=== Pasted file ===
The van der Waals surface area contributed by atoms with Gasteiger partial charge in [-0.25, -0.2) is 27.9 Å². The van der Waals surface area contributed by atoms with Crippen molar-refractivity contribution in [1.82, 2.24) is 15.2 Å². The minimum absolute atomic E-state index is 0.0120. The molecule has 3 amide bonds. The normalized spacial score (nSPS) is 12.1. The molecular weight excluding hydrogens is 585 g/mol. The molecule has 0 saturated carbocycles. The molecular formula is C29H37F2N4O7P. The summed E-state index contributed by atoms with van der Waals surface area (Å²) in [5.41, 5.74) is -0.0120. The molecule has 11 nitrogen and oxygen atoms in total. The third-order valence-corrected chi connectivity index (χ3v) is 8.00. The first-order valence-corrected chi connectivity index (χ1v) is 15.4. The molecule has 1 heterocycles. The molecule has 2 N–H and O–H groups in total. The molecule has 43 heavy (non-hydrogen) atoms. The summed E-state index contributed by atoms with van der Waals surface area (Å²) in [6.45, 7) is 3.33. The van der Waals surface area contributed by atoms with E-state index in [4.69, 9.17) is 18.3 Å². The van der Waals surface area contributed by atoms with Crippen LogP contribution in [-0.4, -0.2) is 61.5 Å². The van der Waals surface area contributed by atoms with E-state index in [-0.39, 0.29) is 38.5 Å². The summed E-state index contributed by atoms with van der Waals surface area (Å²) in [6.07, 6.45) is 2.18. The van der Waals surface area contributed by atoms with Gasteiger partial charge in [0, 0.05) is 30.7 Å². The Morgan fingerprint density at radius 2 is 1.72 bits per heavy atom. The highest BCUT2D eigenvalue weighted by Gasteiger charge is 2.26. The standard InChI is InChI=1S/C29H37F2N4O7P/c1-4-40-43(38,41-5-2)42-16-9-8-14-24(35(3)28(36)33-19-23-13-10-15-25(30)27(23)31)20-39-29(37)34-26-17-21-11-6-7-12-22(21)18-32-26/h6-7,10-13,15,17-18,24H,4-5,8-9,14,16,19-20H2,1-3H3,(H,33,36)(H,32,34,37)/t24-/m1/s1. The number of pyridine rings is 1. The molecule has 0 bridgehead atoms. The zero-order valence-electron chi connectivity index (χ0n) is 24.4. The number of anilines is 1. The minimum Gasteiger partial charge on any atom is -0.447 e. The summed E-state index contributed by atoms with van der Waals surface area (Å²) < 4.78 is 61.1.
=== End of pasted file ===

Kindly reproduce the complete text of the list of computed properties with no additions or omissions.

The van der Waals surface area contributed by atoms with Gasteiger partial charge in [-0.25, -0.2) is 27.9 Å². The van der Waals surface area contributed by atoms with Crippen molar-refractivity contribution in [1.82, 2.24) is 15.2 Å². The minimum absolute atomic E-state index is 0.0120. The molecule has 3 amide bonds. The normalized spacial score (nSPS) is 12.1. The molecular weight excluding hydrogens is 585 g/mol. The molecule has 0 saturated carbocycles. The molecular formula is C29H37F2N4O7P. The summed E-state index contributed by atoms with van der Waals surface area (Å²) in [5.41, 5.74) is -0.0120. The molecule has 11 nitrogen and oxygen atoms in total. The third-order valence-corrected chi connectivity index (χ3v) is 8.00. The first-order valence-corrected chi connectivity index (χ1v) is 15.4. The molecule has 1 heterocycles. The molecule has 2 N–H and O–H groups in total. The molecule has 43 heavy (non-hydrogen) atoms. The summed E-state index contributed by atoms with van der Waals surface area (Å²) in [6.45, 7) is 3.33. The van der Waals surface area contributed by atoms with E-state index in [4.69, 9.17) is 18.3 Å². The van der Waals surface area contributed by atoms with Crippen LogP contribution in [-0.4, -0.2) is 61.5 Å². The van der Waals surface area contributed by atoms with E-state index in [-0.39, 0.29) is 38.5 Å². The summed E-state index contributed by atoms with van der Waals surface area (Å²) in [6.07, 6.45) is 2.18. The van der Waals surface area contributed by atoms with Gasteiger partial charge in [0, 0.05) is 30.7 Å². The Morgan fingerprint density at radius 2 is 1.72 bits per heavy atom. The highest BCUT2D eigenvalue weighted by Gasteiger charge is 2.26. The standard InChI is InChI=1S/C29H37F2N4O7P/c1-4-40-43(38,41-5-2)42-16-9-8-14-24(35(3)28(36)33-19-23-13-10-15-25(30)27(23)31)20-39-29(37)34-26-17-21-11-6-7-12-22(21)18-32-26/h6-7,10-13,15,17-18,24H,4-5,8-9,14,16,19-20H2,1-3H3,(H,33,36)(H,32,34,37)/t24-/m1/s1. The number of pyridine rings is 1. The molecule has 0 bridgehead atoms. The zero-order valence-electron chi connectivity index (χ0n) is 24.4. The number of anilines is 1. The minimum Gasteiger partial charge on any atom is -0.447 e. The summed E-state index contributed by atoms with van der Waals surface area (Å²) < 4.78 is 61.1.